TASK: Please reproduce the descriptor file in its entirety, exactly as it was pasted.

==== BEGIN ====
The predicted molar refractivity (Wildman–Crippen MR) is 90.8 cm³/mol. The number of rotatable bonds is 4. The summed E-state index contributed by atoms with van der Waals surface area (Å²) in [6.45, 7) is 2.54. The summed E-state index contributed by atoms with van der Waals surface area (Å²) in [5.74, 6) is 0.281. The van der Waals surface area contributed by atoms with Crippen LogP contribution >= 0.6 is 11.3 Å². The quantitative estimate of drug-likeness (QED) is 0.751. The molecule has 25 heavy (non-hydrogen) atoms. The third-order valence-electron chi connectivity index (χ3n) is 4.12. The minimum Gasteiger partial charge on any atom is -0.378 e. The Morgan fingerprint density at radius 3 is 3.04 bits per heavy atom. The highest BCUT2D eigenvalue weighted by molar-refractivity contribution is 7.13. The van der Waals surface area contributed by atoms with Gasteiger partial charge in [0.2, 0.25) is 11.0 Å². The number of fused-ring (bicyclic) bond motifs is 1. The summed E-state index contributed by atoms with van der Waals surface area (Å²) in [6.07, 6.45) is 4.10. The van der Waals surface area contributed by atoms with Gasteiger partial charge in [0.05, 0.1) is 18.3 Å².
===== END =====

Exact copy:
The predicted molar refractivity (Wildman–Crippen MR) is 90.8 cm³/mol. The number of rotatable bonds is 4. The summed E-state index contributed by atoms with van der Waals surface area (Å²) in [6.45, 7) is 2.54. The summed E-state index contributed by atoms with van der Waals surface area (Å²) in [5.74, 6) is 0.281. The van der Waals surface area contributed by atoms with Crippen LogP contribution >= 0.6 is 11.3 Å². The quantitative estimate of drug-likeness (QED) is 0.751. The molecule has 25 heavy (non-hydrogen) atoms. The third-order valence-electron chi connectivity index (χ3n) is 4.12. The minimum Gasteiger partial charge on any atom is -0.378 e. The Morgan fingerprint density at radius 3 is 3.04 bits per heavy atom. The highest BCUT2D eigenvalue weighted by molar-refractivity contribution is 7.13. The van der Waals surface area contributed by atoms with Gasteiger partial charge in [0.2, 0.25) is 11.0 Å². The number of fused-ring (bicyclic) bond motifs is 1. The summed E-state index contributed by atoms with van der Waals surface area (Å²) in [6.07, 6.45) is 4.10. The van der Waals surface area contributed by atoms with Gasteiger partial charge in [0.05, 0.1) is 18.3 Å².